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Jugged Edge: So many politically incorrect jokes to be made, so many standards to be upheld.


Now one of Santa Cruz's longest-running bands, the Dirty Butter Jug Band is still churning it out

By Mike Connor

"Mr. Tim" Greenwood ain't your average washboard-playin', jug-band singin', gumbo-cooking, record-collecting musicologist. As the co-founder of a band that's been gigging around town for the past 30 years, he's pretty much a Santa Cruz institution. And a jolly one at that.

"We figure that if we stay around long enough, we're gonna have to be at least recognized by the Library of Congress for our achievements and stuff," quips Mr. Tim, who doesn't brag about his band's accomplishments so much as he simply states the facts: "We've been a band for 32 years and performing in Santa Cruz for 30 years--we're the only band that's played the old Catalyst and the new Catalyst in town. We're the longest playing band in Santa Cruz."

Guess that old-time music never really goes out of style. Because there's something about this music--and something about this band in particular-- that always brings out the smiles. Sure, it's fun to watch old-school dudes getting' jiggy with the jugs, washboards, spoons and kazoos. And it's tons of fun to watch the Butterettes--the band's young chanteuses--fire up the stage with vintage vocal stylings and sexy vintage dresses to match. But most of all it's the music--the pared-down jug band jigs, the washboard barrelhouse romps that drag out the hootin' and hollerin' hillbilly in even the sourest of pusses.

Mr. Tim explains that jug band music was originally a clever move on the part of ambitious musicians who flat-out lacked the funds to get themselves expensive instruments.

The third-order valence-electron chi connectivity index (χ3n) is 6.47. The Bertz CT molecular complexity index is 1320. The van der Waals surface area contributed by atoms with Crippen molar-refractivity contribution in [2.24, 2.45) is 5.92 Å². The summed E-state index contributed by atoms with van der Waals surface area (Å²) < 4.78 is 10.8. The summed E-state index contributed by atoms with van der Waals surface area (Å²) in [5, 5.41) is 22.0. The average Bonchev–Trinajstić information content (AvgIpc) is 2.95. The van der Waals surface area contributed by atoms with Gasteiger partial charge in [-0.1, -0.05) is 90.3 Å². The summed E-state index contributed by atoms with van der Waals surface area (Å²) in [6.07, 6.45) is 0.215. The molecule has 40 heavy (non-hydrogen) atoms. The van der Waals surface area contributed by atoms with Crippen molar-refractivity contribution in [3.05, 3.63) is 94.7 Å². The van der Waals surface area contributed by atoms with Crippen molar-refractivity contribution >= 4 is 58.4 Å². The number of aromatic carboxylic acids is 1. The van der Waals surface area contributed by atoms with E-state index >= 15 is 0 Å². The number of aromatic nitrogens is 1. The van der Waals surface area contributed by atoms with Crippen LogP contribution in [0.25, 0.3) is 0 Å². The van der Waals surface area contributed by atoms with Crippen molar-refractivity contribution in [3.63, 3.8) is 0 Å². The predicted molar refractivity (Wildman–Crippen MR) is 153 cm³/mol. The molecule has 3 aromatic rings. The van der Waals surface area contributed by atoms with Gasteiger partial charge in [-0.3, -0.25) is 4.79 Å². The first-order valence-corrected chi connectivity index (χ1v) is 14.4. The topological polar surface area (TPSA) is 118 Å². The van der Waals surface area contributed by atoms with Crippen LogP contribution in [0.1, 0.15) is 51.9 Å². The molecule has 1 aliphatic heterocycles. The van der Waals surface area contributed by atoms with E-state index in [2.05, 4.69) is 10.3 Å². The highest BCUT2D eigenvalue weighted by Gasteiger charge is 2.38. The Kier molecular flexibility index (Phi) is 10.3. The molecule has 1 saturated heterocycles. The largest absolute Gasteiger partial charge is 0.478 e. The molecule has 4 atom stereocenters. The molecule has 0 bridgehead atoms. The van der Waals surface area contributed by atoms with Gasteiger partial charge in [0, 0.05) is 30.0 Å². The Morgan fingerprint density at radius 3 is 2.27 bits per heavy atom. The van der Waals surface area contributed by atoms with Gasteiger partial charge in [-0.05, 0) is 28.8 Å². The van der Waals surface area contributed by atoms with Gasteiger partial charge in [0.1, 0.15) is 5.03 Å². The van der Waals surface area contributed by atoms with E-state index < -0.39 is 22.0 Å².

"When I saw this, I thought it was a great concept and I respected the integrity of the original players--the Louisville Jug Stompers, Jed Davenport, the Memphis Jug Band, Gus Cannon," he says, "who had to go forth and create all this music with hardly anything, with stuff they pulled out of the kitchen. The gutbucket took the place of the stand-up bass, the washboard took the place of the drum, and then the jug took the place of the tuba, which played the bass lines. And of course there was the cowbell they stole off the cow. And they would orchestrate all this stuff into music."

From the Ozarks to SC

Deep in the Ozarks of Arkansas back in '68, Mr. Tim happened upon an old-time music festival that featured jug band music. When he returned to his home in New Jersey, he and harmonica/jug/kazoo player Bob Young decided to start their own jug band, drafting high school classmate Rita Black. The three decided to head out to California, where the musical climate was better suited to their old-timey aspirations.

They landed in San Jose and recruited "an unmanageable dozen or so" musicians from local colleges, aptly calling themselves The Never-Ending Jug Band. They soon changed their name to Dirty Butter, gigging around S.J. and Sunnyvale until '73, when Young moved up to Boulder Creek and stumbled upon the now-infamous Club Zayante.

"We started playing there in about '73, all the way until it closed," says Mr. Tim. "That's where we met Clifton Chenier, Gatemouth Brown, Queen Ida, the Neville Brothers, Professor Longhair, Sunnyland Slim, they all used to come up and play at this place."

Thanks to the connections made at Zayante, DBJB would later travel out to New Orleans to soak up the culinary culture and play a gig with Chenier. The way Mr. Tim tells it while relaxing comfortably in his antique-festooned house by the beach (the Dirty Butter family affectionately refer to it as "the Bar & Grill," due to frequent parties and cookouts), DBJB has played pretty much anywhere and everywhere.

"I don't think there's ever been a place where people didn't really like the [jug band] music," he says. "We opened for the Doobie Brothers and Elvin Bishop--these guys were rock bands and they were really loud. But we just played as hard as we could, with enough conviction that even the people that were there to hear the rock acts liked it."

The Dirty Butter Jug Band performs Saturday, July 5, at the Brookdale Lodge, 11570 Hwy 9, Brookdale. Tickets are $6 at the door; 831.338.6433.

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From the July 2-9, 2003 issue of Metro Santa Cruz.

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